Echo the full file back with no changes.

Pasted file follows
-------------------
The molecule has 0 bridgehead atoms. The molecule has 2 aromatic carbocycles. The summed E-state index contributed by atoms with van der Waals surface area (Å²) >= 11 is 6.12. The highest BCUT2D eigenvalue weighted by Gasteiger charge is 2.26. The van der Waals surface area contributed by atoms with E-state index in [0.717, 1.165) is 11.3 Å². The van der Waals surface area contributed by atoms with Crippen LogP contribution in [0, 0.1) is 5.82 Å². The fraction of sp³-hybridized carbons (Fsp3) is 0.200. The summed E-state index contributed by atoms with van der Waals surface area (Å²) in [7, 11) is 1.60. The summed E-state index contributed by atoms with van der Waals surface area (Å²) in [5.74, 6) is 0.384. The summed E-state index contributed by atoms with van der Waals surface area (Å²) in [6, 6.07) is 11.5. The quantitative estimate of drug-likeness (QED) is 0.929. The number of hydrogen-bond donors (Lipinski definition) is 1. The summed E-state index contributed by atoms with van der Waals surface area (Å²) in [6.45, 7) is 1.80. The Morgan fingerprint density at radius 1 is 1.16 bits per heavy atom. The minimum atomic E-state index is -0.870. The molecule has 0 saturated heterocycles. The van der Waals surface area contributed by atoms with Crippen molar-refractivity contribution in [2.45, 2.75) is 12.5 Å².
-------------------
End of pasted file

The molecule has 0 bridgehead atoms. The molecule has 2 aromatic carbocycles. The summed E-state index contributed by atoms with van der Waals surface area (Å²) >= 11 is 6.12. The highest BCUT2D eigenvalue weighted by Gasteiger charge is 2.26. The van der Waals surface area contributed by atoms with E-state index in [0.717, 1.165) is 11.3 Å². The van der Waals surface area contributed by atoms with Crippen LogP contribution in [0, 0.1) is 5.82 Å². The fraction of sp³-hybridized carbons (Fsp3) is 0.200. The summed E-state index contributed by atoms with van der Waals surface area (Å²) in [7, 11) is 1.60. The summed E-state index contributed by atoms with van der Waals surface area (Å²) in [5.74, 6) is 0.384. The summed E-state index contributed by atoms with van der Waals surface area (Å²) in [6, 6.07) is 11.5. The quantitative estimate of drug-likeness (QED) is 0.929. The number of hydrogen-bond donors (Lipinski definition) is 1. The summed E-state index contributed by atoms with van der Waals surface area (Å²) in [6.45, 7) is 1.80. The Morgan fingerprint density at radius 1 is 1.16 bits per heavy atom. The minimum atomic E-state index is -0.870. The molecule has 0 saturated heterocycles. The van der Waals surface area contributed by atoms with Crippen molar-refractivity contribution in [2.45, 2.75) is 12.5 Å².